• Wed, Aug 28 2013

Bad Mom Advice: Selfish Step-kids And Picky Eating Toddlers

largeWelcome to my weekly Bad Mom Advice column where I attempt to answer all of your parenting questions as only I know how — with zero degree in early childhood development, but with the experience of raising four kids and not having any of them in prison – yet! Plus, I back all my advice on numerous scientific research, which may or may not include me making fun of your dumb kid behind your back and drinking a bunch of wine! Welcome to Bad Mom Advice!

I have two teenaged step-daughters. Their father and I disagree on something pretty big – what we buy for them vs. what they should have to buy for themselves.We don’t make a lot of money. Right now, the girls have fancier make-up, clothes, bras, panties, socks… everything! than I do. I don’t buy myself hair product because it’s expensive, yet the girls expect me to shell out for their spray gel so they can scrunch their hair sometimes. They don’t want cheap shampoo, and I’m tired of them saying, “I lost my eyeliner, so I’ll need some more please.”When I was growing up, I got the essentials. Every year, Mom would buy me school clothes with socks (plain white ones), panties (usually the 10-pack Fruit of the Loom), two bras (one white, one black – although the black one was a huge deal), and one pair of shoes. If I wanted something beyond that, I paid for it myself.If I wanted different shampoo than what my mother used, I had to buy it. If I wanted special hair product, I bought it. My mother would have laughed so hard if I had asked her to buy me makeup.So… who’s right here? I’m feeling awfully resentful, because frankly, I’m tired of sacrificing. Does that make me a horrible mom? (For the record, I would feel the same way with my own kids – they just aren’t old enough yet. )

 

(Please keep me anonymous! I don’t want to hurt anyone’s feelings.)

Awwww, we will keep you Anonymous but we all want your husband’s Email address so we can give him the word on this! You are so NOT a terrible mom and I would be resentful too. It isn’t fair that the stepdaughters get the fancy stuff and you don’t. Why do you think Cinderella‘s stepmom is such a raging bitchface?
Target or drugstore gift cards so they can buy “fancier” stuff. The main difference in store brand versus high end toiletries is fragrance. And packaging. When my kids were little my husband took one of them to get their hair done at a salon. Like a 60 dollar haircut. FOR A CHILD. I lost my damn mind. Places that offer 12 haircuts see a LOT of customers, so they stylists get a ton of experience. A huge amount of their clientele is children. They are used to working with kids so they know how to cut kid’s hair. I would never bring my kid to an actual non-strip-mall salon to get their hair done. it’s stupid.I am an adult so I go to the nice salon where they give me a neck massage and Mimosas. Because I’m a grownass woman who works hard. I have some products I am weird about just because I really like they way they work on me, certain lipstick brands I like and foundation and all of that, but when I ran out of my typical Clinique face wash and my Philosophy moisturizer I bought good old Cetaphil at my local Walgreens and I LOVE it. I don’t think I will ever use anything else. It works like magic in removing my skanky old makeup and it costs something like seven bucks for a giant bottle. I keep hearing amazing things about E.L.F. cosmetics so I need to try those. They sell eyeshadow pallets for like three bucks a pop. Regardless, they should spend their own money on the bling. It’s that simple. It doesn’t make you a mean mom especially when money is tight.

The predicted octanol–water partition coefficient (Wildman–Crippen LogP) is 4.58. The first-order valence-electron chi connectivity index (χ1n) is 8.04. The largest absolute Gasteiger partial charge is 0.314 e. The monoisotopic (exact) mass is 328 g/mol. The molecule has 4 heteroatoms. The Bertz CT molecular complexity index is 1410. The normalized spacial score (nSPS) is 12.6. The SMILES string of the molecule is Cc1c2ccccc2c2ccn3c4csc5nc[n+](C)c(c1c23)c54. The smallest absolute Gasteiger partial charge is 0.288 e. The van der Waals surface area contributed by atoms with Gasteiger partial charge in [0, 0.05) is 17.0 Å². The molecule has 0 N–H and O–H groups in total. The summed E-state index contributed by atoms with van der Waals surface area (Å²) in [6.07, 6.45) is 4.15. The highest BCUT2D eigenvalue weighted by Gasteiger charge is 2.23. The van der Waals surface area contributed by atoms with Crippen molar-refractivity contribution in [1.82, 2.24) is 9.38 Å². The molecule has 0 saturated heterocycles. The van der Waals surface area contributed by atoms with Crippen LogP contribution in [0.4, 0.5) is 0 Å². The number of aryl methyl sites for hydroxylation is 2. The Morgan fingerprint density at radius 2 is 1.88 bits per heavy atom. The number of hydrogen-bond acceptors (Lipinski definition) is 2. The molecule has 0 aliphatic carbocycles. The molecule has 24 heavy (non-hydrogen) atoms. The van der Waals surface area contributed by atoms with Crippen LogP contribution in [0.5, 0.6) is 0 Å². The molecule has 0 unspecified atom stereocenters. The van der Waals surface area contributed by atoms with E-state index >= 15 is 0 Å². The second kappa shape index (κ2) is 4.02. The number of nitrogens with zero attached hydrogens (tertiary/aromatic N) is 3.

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Toddlers are so stupid! It is so so easy to trick them. What you need to do is the muffin tin trick where you give them a wide array of finger foods all placed in cute little muffin pan liners so they think it’s some sort of buffet party. Will he eat a grilled cheese? All kids eat grilled cheese. Also, string cheese. If I kept parmesan in my house when my daughter was little she would eat the entire brick if I let her. Using teensy tiny cookie cutters to cut the slices into fancy shapes may help too. All kids at that age go through weird picky phases. As long as his doctor says he is thriving I wouldn’t worry too much. Offer a wide variety of foods and one day all he will eat are grapes and then you will have that to worry about! I also think giving kids choices and letting them help prepare their meals, even at a super young age, goes a long way towards helping them add more variety to their diets. Tell him he has to have at least three colors of things. Slice up some apples, sprinkle them with lemon juice, and stick them in a fridge container. Let him choose apples or carrots or sliced bananas in addition to his yogurt and bread. Never underestimate the power of dips. Most salad dressing can be cut with plain yogurt to make them less sodium-heavy and most toddlers love to dip veggies into things. Also, I notice with my kids that they will eat almost any vegetable if I roast it in the oven. They all hate Brussels sprouts but as soon as I roast them at 400 degrees with some balsamic and black pepper it’s like a giant tray of drugs. Same with cauliflower. I also never met a kid who didn’t LOVE caesar salad, I am not sure what it is but kids usually will eat that no problem. Especially when they add croutons themselves. I’m not taking about a traditional caesar with a coddled egg and anchovies, but just a simple one with lemon juice and garlic and store purchased dressing.   You could even buy one of those cheapy bag kits and let him add everything himself. He will be fiiiiine and one day be demanding you spend every minute baking him sea salt roasted kale like my monsters do.